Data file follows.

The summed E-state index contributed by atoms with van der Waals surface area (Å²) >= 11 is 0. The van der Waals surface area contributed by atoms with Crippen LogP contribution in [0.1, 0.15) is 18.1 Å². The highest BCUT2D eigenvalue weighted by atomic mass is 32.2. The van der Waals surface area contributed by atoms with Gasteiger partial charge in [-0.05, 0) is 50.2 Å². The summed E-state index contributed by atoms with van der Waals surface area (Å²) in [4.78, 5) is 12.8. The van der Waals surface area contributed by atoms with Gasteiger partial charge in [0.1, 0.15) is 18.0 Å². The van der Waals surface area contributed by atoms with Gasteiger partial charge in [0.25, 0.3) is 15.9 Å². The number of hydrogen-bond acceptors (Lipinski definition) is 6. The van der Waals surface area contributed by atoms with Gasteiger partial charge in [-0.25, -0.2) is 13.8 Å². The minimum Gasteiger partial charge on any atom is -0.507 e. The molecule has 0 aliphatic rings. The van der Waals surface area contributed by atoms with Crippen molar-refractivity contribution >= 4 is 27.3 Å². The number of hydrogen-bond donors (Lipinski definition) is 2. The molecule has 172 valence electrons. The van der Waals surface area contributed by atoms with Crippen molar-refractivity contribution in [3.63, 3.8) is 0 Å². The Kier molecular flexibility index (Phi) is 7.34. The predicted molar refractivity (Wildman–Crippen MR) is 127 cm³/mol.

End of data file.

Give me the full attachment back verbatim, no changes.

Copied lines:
The summed E-state index contributed by atoms with van der Waals surface area (Å²) >= 11 is 0. The van der Waals surface area contributed by atoms with Crippen LogP contribution in [0.1, 0.15) is 18.1 Å². The highest BCUT2D eigenvalue weighted by atomic mass is 32.2. The van der Waals surface area contributed by atoms with Gasteiger partial charge in [-0.05, 0) is 50.2 Å². The summed E-state index contributed by atoms with van der Waals surface area (Å²) in [4.78, 5) is 12.8. The van der Waals surface area contributed by atoms with Gasteiger partial charge in [0.1, 0.15) is 18.0 Å². The van der Waals surface area contributed by atoms with Gasteiger partial charge in [0.25, 0.3) is 15.9 Å². The number of hydrogen-bond acceptors (Lipinski definition) is 6. The van der Waals surface area contributed by atoms with Gasteiger partial charge in [-0.25, -0.2) is 13.8 Å². The minimum Gasteiger partial charge on any atom is -0.507 e. The molecule has 0 aliphatic rings. The van der Waals surface area contributed by atoms with Crippen molar-refractivity contribution >= 4 is 27.3 Å². The number of hydrogen-bond donors (Lipinski definition) is 2. The molecule has 172 valence electrons. The van der Waals surface area contributed by atoms with Crippen molar-refractivity contribution in [3.63, 3.8) is 0 Å². The Kier molecular flexibility index (Phi) is 7.34. The predicted molar refractivity (Wildman–Crippen MR) is 127 cm³/mol.